Democratic Sens. Elizabeth Warren (Mass.) and Cory Booker (N.J.) have become the Democratic Party’s secret weapons in some of its toughest states this cycle.
They can rally key portions of the Democratic base — women, African American and young voters — and effectively deliver the populist, progressive message that resonates with blue-collar workers in the South. Outside of President Obama, Warren and Booker are two of the party’s biggest fundraising powerhouses, able to rake in hundreds of thousands in a single event.
“You want to play into their strengths, maximize their energy and enthusiasm.”
Warren is perhaps the best messenger in the party for the populist pitch that polling has shown resonates with voters of both parties. The failure of her student loan reform bill earlier this month due to Republican opposition was used by both Alison Lundergan Grimes, who is challenges incumbent Republican Sen. Mitch McConnell in Kentucky, and Natalie Tennant, who is vying for a Senate seat in West Virginia, to argue that Republicans are on the wrong side of pocketbook issues and aren’t committed to helping the middle class.
But with close ties to the national Democratic Party and Obama, the two senators are also potential liabilities for vulnerable Dems.
Republicans take every opportunity to tie Grimes to President Obama and what they’re calling his “War on Coal.”
Warren’s visit to the state this weekend is giving them yet another opportunity to do so, with GOP group American Crossroads issuing an ominous-sounding fundraising video that characterizes Warren as the “queen of class warfare” and “president Obama’s biggest fan.”
“Liberals unite,” reads on-screen text over pictures of Warren and Grimes. “Stop them this November.”
More specifically, Warren’s campaigning has given Republicans an opportunity to hit red-state Democratic candidates on the Obama administration’s new Environmental Protection Agency regulations on carbon emissions, which Republicans say is another salvo in his “War on Coal.”
In West Virginia, where Warren is scheduled to campaign for Tennant next month, GOP opponent Rep. Shelley Moore Capito’s (R) campaign looked to tie Warren’s support of the regulations to Tennant — even though Tennant vehemently opposes the standards.
Capito’s spokeswoman, Amy Graham, also pointed to Warren’s push for gun control as evidence of how out-of-touch she is with West Virginia — and, in turn, how out-of-touch Tennant must be too.
“She hates coal, guns and West Virginia’s way of life. Despite Natalie Tennant’s desperate attempt to take her campaign off of life support, Elizabeth Warren’s visit will only further distance Tennant from West Virginia voters,” Graham said.
And to combat the GOP attacks aligning herself and Warren on the coal issue, Tennant doubled-down in an interview, making the distinction between her agreement with Warren on economic issues and her opposition on environmental issues.
"Senator Warren and I agree that Wall Street has far too much power," Tennant told The Hill. "But I've made it very clear to her that I will stand up for West Virginia's coal industry."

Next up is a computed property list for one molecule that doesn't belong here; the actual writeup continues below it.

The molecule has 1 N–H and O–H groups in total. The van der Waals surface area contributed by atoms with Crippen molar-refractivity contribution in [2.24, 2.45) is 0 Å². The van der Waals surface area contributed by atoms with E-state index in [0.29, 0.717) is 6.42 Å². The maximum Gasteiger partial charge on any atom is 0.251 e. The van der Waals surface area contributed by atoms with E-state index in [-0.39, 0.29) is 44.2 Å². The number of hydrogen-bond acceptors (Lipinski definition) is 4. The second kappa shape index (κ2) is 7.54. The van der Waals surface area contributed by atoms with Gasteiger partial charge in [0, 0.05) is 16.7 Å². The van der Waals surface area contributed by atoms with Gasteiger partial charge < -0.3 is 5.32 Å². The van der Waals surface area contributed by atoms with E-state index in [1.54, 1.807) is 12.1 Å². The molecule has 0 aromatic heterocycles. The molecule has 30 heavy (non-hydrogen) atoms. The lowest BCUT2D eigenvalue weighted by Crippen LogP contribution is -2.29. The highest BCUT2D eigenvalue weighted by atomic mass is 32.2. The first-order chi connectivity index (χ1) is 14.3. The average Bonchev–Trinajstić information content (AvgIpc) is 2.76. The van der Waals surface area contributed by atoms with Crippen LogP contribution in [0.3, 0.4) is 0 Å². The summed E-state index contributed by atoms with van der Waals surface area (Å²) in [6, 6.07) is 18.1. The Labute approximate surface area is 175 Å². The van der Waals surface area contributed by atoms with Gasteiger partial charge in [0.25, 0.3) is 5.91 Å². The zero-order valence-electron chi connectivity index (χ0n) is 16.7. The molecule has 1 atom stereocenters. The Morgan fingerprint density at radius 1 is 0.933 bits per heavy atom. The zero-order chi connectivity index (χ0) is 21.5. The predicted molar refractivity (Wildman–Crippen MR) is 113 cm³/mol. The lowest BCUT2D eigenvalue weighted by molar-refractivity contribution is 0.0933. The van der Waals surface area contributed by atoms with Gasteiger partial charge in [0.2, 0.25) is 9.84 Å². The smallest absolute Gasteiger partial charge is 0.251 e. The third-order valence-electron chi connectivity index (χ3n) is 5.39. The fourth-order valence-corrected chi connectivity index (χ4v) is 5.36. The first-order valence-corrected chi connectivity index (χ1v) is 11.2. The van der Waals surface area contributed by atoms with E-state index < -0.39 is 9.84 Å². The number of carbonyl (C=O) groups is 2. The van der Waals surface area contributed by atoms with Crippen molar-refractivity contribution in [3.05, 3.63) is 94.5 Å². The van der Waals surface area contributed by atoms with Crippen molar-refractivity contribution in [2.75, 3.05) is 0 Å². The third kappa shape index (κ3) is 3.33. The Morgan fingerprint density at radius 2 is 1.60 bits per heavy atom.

She said, instead, she’ll stand with Sen. Joe Manchin (D-W.Va.) on coal. Manchin’s reelection win, in which he aggressively distanced himself from President Obama on environmental and energy policy, is seen as a model for Tennant.
"I will stand up with Sen. Warren when it comes to lifting up the middle class and making sure our students can afford a good higher education... There are things we agree upon and things we don’t, the same with me and Sen. Manchin – the same with any other senator,” she said.
Emphasizing distance from Warren and Booker is key, strategists say, to preventing their visits from becoming unwanted drags on campaigns, and ensuring the benefits outweigh the potential drawbacks.
But Democratic strategist and former Democratic Congressional Campaign Committee spokesman Doug Thornell said there should be little concern about those drawbacks.
“Whatever harm there may be is outweighed by the benefits that come with their ability to raise money, attract a large crowd and also reach voters that are really turned off by Washington,” he said.
Booker and Warren are both fresh faces, in the Senate for just a few years or less. They can still effectively make the case that Washington can be changed, and Democrats are the ones to do it — a message both ran on, and won on, in their own campaigns.
And they can make that case to key Democratic constituencies. Louisiana Sen. Mary Landrieu needs black and young voters to turn out for her this fall, and when Booker visited the state to support her campaign, he headlined a young professionals fundraiser for her and held a roundtable discussion about education reform with her in heavily black New Orleans.
In North Carolina, where Sen. Kay Hagan (D) faces a similar predicament, Booker toured a handful of churches, some predominantly black Baptist churches.
Warren will be speaking at Louisville University this weekend, for an event on college affordability, again a pitch to young voters. And the campaigns see her as a good messenger for women, a significant voting bloc in Kentucky, West Virginia and Georgia, where she’s helped Democratic Senate candidate Michelle Nunn as well.
Both Booker and Warren are likely to crop up more and more on the campaign trail this cycle, with Obama’s value as a surrogate declining with his approval rating. But the benefit is, for Booker and Warren, mutual.
“He genuinely cares that Democrats keep the Senate. In the states where he most needs to help, he’s going to go there to help,” said Silvia Alvarez, Booker’s spokeswoman. “But it’s also helpful for him in his work in New Jersey. These are his colleagues. He gets to develop relationships with them this way.”